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Family Budgets

Staying in the Black, Slipping into the Red

What does it really mean to have a social safety net organized around the principle that, if you work you shouldn't be poor? The American poverty line is neither an absolute measure of what it takes to survive-an estimate of what a basic "market basket" of necessities costs-nor a relative measure, like poverty thresholds in Europe that identify households falling below some percentage of the median income; the figure in the European Union is 60 percent. Instead, it is based on 1950s surveys of the cost of a minimally nutritious diet on an "emergency" or short-term basis (which assumed that a family consumed powdered milk and no fresh vegetables), multiplied by three (at that time, the average family spent a third of its income on food). Since the poverty threshold was set in the 1960s based on these calculations, the dollar amount has simply been adjusted for inflation.

Because of the poverty line's odd origins, no one is quite sure what "poor" really means in America, and, perhaps for that reason, hardly anyone likes the official measure. Some on the political right, for example, charge that the threshold is way too high-Robert Rector of the Heritage Foundation argues that it overestimates poverty because few poor Americans truly go without food, most have air conditioners and cable, half have personal computers, and a third even have fancy TVs. "For most people, the word 'poverty' suggests near destitution: an inability to provide nutritious food, clothing, and reasonable shelter for one's family. However, only a small number of the 46.2 million persons classified as 'poor' by the Census Bureau fit that definition," he writes.This is not mere punditry: surveys show that the poor do report possessions that many Americans-especially those of a previous generation-would deem luxuries. Because of this, some economists have called for a new poverty measure based on consumption, not income, arguing that it does the best job of identifying the neediest Americans.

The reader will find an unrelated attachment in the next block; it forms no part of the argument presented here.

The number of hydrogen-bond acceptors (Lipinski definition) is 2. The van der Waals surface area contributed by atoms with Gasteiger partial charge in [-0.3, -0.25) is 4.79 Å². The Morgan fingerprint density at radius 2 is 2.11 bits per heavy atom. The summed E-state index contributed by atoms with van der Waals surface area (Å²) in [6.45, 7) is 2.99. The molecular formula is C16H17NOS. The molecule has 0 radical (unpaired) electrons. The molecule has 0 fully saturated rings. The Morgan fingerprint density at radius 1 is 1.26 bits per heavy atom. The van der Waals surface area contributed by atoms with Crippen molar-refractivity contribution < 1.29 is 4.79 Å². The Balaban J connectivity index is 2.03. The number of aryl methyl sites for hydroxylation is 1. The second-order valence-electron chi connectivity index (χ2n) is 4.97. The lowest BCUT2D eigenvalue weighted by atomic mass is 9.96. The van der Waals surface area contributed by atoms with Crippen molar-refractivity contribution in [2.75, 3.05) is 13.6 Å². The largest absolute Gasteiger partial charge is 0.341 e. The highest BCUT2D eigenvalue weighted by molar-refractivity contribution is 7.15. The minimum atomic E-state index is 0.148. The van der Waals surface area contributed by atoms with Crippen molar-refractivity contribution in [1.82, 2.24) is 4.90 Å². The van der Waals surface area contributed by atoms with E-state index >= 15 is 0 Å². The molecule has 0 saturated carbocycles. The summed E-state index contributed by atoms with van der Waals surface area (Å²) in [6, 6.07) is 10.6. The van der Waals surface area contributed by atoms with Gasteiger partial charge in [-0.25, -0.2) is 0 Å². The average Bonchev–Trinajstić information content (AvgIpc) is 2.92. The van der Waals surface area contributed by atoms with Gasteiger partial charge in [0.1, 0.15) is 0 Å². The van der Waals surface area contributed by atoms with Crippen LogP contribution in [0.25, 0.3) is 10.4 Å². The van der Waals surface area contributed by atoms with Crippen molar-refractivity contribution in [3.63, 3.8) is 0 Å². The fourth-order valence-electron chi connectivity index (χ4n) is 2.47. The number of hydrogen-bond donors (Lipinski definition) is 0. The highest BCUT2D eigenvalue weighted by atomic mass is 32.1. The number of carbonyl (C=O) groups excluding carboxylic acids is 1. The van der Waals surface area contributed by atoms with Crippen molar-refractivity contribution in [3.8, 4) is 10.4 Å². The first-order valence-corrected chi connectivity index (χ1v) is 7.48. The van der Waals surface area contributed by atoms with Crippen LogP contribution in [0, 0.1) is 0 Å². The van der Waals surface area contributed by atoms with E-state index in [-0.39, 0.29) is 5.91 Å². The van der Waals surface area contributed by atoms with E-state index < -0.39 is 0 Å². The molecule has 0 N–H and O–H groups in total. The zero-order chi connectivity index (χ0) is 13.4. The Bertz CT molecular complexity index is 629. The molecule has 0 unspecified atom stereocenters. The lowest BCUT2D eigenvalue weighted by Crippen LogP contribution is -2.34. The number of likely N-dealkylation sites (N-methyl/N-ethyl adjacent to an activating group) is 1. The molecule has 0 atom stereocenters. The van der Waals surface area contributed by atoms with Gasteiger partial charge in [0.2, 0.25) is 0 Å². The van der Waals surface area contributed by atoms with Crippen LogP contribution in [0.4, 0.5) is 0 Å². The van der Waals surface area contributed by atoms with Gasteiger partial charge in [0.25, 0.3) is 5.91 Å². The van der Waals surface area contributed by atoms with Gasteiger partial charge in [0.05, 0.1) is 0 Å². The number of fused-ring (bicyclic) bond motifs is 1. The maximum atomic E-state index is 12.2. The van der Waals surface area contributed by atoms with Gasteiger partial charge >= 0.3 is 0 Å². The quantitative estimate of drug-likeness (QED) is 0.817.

In contrast, those on the political left often complain that the poverty line is much too low-little more than a back-of-the envelope, midcentury calculation based on national patterns of consumption that no longer hold; Americans now spend only about a sixth of their income on food, for example, but more on child care and medical costs than they once did. At this writing, the poverty line for a family of four is just under $24,000 in income, or about $2,000 a month. Critics in this camp ask, is there any place in America where a family of four can actually make ends meet on that amount? Columbia University's National Center for Children in Poverty estimates that, on average, a family would need an income of about twice the poverty level to truly get by. Ordinary Americans seem to side with the Columbia University researchers. In 2007, Gallup pollsters asked Americans from across the country: "What is the smallest amount of yearly income a family of four would need to get along in your local community?" The median response was $45,000, with a mean above $50,000.

The EITC was designed to bring a minimum-wage worker and his or her family above the official poverty line. The controversy over the poverty line raises the question of whether this is a worthy goal. Some might argue that, if the working poor have Internet and cable TV, supplementing their incomes with a cash transfer from the government is not an appropriate policy objective. Others might contend that, if the working poor are willing to play by the rules-stay employed-it is unjust, even immoral, not to ensure that they have the wherewithal to provide their children with a minimally decent life, as Americans define it. Indeed, for those meeting this fundamental requirement of the American social contract, just getting by may not be enough; those in this camp might argue that society should ensure that they have the real possibility to reach for more.

Accordingly, this chapter is devoted to examining the finances of working-poor and near-poor households who claim the EITC. At present, one minimum-wage job will provide an income of $14,500 a year, provided the work is full time and full year. The EITC and other tax credits fill the gap between that figure and the poverty threshold. Here we ask which of the two views of the poverty line is correct. Are people below the threshold truly struggling, or are they blowing money on big-screen TVs and cable packages? We'll find that the answer isn't one or the other, but both.